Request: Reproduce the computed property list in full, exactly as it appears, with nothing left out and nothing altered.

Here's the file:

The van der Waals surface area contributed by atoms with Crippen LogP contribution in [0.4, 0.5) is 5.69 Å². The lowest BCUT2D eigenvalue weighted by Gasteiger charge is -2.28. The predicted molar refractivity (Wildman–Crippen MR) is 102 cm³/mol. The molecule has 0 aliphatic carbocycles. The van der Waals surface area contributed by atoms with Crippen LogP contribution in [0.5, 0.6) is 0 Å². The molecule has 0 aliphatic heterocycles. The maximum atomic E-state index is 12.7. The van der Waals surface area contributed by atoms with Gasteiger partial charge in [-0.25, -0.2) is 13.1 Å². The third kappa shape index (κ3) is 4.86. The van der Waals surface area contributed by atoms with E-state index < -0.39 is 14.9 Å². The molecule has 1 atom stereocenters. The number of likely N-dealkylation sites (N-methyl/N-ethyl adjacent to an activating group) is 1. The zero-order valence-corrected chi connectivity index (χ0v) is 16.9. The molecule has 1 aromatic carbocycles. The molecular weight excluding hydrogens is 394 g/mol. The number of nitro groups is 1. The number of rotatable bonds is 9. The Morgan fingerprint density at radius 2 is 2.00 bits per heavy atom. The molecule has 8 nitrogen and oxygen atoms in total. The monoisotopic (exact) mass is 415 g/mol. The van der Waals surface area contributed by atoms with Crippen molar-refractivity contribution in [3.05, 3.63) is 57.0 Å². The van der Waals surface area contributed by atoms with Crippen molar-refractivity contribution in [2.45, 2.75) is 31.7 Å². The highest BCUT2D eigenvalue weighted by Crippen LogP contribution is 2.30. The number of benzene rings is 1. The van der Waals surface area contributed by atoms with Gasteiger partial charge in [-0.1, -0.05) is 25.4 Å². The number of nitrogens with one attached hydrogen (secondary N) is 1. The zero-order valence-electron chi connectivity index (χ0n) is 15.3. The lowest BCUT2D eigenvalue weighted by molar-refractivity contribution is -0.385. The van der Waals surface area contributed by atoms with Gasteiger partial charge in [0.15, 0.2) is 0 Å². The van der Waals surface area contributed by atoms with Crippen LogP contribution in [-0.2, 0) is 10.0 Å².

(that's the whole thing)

The van der Waals surface area contributed by atoms with Crippen LogP contribution in [0.4, 0.5) is 5.69 Å². The lowest BCUT2D eigenvalue weighted by Gasteiger charge is -2.28. The predicted molar refractivity (Wildman–Crippen MR) is 102 cm³/mol. The molecule has 0 aliphatic carbocycles. The van der Waals surface area contributed by atoms with Crippen LogP contribution in [0.5, 0.6) is 0 Å². The molecule has 0 aliphatic heterocycles. The maximum atomic E-state index is 12.7. The van der Waals surface area contributed by atoms with Gasteiger partial charge in [-0.25, -0.2) is 13.1 Å². The third kappa shape index (κ3) is 4.86. The van der Waals surface area contributed by atoms with E-state index < -0.39 is 14.9 Å². The molecule has 1 atom stereocenters. The number of likely N-dealkylation sites (N-methyl/N-ethyl adjacent to an activating group) is 1. The zero-order valence-corrected chi connectivity index (χ0v) is 16.9. The molecule has 1 aromatic carbocycles. The molecular weight excluding hydrogens is 394 g/mol. The number of nitro groups is 1. The number of rotatable bonds is 9. The Morgan fingerprint density at radius 2 is 2.00 bits per heavy atom. The molecule has 8 nitrogen and oxygen atoms in total. The monoisotopic (exact) mass is 415 g/mol. The van der Waals surface area contributed by atoms with Crippen molar-refractivity contribution in [3.05, 3.63) is 57.0 Å². The van der Waals surface area contributed by atoms with Crippen molar-refractivity contribution in [2.45, 2.75) is 31.7 Å². The highest BCUT2D eigenvalue weighted by Crippen LogP contribution is 2.30. The number of benzene rings is 1. The van der Waals surface area contributed by atoms with Gasteiger partial charge in [-0.1, -0.05) is 25.4 Å². The number of nitrogens with one attached hydrogen (secondary N) is 1. The zero-order valence-electron chi connectivity index (χ0n) is 15.3. The lowest BCUT2D eigenvalue weighted by molar-refractivity contribution is -0.385. The van der Waals surface area contributed by atoms with Gasteiger partial charge in [0.15, 0.2) is 0 Å². The van der Waals surface area contributed by atoms with Crippen LogP contribution in [-0.2, 0) is 10.0 Å².